Lord, help me to be obedient in all areas of life.
Read MATTHEW 17:24–27
The Temple Tax
24 After Jesus and his disciples arrived in Capernaum, the collectors of the two-drachma temple tax came to Peter and asked, “Doesn’t your teacher pay the temple tax?”
25 “Yes, he does,” he replied.
When Peter came into the house, Jesus was the first to speak. “What do you think, Simon?” he asked. “From whom do the kings of the earth collect duty and taxes—from their own children or from others?”
26 “From others,” Peter answered.
“Then the children are exempt,” Jesus said to him. 27 “But so that we may not cause offense, go to the lake and throw out your line. Take the first fish you catch; open its mouth and you will find a four-drachma coin. Take it and give it to them for my tax and yours.”
New International Version (NIV)
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“Adoption through propitiation” is one summary of what the Gospel accomplishes. Give that some thought throughout the day and allow it to lead to thanks and praise.
Matthew takes us from transfiguration (1–13) to taxes (24–27). It’s a slightly disorientating transition. Jesus is displayed in his glory; next, the disciples are told “Nothing will be impossible for you” (21); then suddenly it’s all about taxes! Should Jesus pay the annual temple tax, paid by every adult Jewish male? The question has an underlying sinister element, reinforcing Matthew’s concern to highlight those who oppose Jesus. Can they catch Jesus out on a technicality, much as the Chicago gangster Al Capone’s career foundered on income tax evasion rather than his part in organized crime? Paying the tax was a mark of patriotism. Those who oppose Jesus want to expose him as a disloyal, dissident character who fails to comply with Jewish teaching and tradition.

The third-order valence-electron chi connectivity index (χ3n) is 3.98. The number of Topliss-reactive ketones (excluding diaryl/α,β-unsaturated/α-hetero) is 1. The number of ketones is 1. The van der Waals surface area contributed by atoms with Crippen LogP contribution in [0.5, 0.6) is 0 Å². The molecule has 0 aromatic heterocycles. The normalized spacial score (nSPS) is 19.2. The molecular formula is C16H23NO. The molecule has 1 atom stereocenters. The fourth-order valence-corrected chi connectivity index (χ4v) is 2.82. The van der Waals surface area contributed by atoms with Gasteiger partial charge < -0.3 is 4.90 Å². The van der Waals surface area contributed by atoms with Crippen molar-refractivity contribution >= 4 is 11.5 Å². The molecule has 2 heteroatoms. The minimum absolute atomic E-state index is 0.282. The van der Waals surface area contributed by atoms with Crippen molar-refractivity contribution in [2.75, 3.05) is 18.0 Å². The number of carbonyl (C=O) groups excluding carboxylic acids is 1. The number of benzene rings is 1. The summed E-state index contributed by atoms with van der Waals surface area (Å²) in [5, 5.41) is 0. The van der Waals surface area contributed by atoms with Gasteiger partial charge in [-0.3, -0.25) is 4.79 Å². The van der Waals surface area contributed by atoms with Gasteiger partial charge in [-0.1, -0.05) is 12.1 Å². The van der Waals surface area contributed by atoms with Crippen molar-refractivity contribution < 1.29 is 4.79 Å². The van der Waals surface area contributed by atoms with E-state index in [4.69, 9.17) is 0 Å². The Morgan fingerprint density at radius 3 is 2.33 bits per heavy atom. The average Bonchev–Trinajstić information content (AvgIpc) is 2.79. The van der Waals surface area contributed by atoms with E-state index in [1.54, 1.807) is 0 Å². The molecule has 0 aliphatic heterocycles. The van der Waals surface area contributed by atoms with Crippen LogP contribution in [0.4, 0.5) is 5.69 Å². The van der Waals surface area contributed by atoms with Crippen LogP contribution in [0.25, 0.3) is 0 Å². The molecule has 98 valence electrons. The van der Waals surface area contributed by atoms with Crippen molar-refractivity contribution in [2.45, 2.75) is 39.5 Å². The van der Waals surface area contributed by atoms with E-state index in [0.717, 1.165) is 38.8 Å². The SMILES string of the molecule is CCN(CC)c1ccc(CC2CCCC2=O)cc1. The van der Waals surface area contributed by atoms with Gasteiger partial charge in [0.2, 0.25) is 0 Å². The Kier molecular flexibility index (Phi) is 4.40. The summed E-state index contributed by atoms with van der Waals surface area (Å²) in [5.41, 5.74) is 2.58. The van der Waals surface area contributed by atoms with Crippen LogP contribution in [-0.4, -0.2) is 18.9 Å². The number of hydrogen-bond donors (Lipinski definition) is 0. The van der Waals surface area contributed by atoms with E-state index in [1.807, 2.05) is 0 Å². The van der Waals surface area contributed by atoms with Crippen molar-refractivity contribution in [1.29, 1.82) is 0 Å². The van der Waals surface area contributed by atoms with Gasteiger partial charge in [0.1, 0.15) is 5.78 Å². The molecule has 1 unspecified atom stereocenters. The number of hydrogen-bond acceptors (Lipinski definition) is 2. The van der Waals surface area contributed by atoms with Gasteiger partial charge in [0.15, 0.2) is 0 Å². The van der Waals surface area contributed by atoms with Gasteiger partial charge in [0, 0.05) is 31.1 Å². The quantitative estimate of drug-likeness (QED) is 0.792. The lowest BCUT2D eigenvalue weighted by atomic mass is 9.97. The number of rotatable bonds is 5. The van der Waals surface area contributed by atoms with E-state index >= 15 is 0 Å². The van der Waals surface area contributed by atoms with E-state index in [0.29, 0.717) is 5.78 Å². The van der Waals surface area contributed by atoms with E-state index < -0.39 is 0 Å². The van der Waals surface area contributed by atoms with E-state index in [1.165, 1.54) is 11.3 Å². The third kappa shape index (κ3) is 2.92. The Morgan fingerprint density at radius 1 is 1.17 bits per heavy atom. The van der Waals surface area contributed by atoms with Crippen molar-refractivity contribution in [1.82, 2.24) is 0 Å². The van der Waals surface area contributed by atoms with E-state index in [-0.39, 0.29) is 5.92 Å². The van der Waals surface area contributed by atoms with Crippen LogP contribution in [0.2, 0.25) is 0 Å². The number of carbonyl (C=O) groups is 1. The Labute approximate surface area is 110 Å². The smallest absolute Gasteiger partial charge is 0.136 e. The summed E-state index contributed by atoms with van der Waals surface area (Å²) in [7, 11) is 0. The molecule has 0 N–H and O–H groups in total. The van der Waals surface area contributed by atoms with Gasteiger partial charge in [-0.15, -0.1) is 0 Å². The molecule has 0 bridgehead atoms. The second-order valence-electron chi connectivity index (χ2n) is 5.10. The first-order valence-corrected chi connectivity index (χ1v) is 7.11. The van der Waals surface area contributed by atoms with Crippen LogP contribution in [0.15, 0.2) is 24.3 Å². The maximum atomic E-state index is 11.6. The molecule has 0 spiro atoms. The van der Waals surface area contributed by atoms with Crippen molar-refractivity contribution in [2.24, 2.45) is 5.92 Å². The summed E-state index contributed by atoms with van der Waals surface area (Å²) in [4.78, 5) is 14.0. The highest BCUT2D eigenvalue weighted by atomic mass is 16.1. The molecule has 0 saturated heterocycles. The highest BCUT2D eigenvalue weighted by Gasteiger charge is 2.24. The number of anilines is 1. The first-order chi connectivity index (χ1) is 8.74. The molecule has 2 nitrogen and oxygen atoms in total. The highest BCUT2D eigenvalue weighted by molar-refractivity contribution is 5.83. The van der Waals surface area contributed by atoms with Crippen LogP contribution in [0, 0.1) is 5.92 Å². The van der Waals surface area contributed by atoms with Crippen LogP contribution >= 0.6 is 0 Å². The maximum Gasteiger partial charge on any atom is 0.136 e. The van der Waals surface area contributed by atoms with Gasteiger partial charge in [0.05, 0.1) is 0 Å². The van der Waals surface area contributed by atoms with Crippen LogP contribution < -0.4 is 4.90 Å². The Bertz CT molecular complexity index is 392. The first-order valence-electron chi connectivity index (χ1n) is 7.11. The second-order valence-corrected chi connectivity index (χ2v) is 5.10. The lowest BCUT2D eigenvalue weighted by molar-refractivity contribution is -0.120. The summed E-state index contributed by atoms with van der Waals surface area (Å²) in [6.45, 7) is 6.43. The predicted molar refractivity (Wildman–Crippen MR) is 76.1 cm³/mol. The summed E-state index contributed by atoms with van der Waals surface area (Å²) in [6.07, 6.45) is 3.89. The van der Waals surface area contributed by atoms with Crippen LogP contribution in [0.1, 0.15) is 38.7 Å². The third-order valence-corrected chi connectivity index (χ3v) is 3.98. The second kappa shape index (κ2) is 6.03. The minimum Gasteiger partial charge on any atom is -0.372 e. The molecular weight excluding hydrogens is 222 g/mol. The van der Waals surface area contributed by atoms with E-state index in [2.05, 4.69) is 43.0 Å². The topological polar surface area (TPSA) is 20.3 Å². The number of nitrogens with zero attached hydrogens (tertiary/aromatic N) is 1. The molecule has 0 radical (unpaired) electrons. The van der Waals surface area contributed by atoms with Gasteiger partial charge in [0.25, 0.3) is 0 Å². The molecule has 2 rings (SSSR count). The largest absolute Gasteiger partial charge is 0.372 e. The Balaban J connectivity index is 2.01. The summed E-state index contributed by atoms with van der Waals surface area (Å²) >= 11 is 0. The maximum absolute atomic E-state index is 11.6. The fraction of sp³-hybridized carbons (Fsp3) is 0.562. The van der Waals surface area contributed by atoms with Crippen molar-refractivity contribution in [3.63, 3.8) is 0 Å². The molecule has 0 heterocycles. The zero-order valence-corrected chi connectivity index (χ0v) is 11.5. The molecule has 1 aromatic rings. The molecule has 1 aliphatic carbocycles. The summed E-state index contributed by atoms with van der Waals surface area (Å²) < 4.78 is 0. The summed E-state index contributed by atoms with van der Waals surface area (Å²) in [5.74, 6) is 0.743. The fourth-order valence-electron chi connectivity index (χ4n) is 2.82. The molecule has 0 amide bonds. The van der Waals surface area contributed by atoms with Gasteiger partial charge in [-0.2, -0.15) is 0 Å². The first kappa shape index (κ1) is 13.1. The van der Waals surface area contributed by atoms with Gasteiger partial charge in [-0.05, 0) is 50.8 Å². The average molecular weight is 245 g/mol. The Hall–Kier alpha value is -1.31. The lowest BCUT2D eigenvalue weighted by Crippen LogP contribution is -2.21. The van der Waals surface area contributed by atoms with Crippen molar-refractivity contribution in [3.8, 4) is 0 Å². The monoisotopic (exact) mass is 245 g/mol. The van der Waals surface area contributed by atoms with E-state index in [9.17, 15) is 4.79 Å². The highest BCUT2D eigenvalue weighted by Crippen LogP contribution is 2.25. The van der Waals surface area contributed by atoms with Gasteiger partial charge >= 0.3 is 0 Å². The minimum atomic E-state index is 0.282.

Jesus questions the thinking behind the temple tax. What does the temple tax say about his relationship with God? Even worldly authorities treat family differently. Paying the temple tax calls into question his relationship with God as his Father and his status as the Son. Jesus has already hinted that the temple is being surpassed in him. He undermines the need for the temple and its worship, drawing us into direct, open relationship with God, “adopted into his Family—calling him ‘Father, dear Father.’” We share his status.
Jesus does not want to cause offense, however. There are battles to fight but also compromises to make. We don’t take a stand about everything. Why cause unnecessary offense? So, pay the tax, even if it is not entirely legitimate. How Jesus pays is astonishing, arranging for a fish to cough it up! It’s not just a trick to impress. It reasserts Jesus as the Son of God and ruler of all creation.
Jesus pays the tax. Does that surprise you, given he does not accept its legitimacy? In which areas must you take a stand and which are those to let go?
Lord, give us the discernment to choose our battles wisely and not to waste time on trivial issues.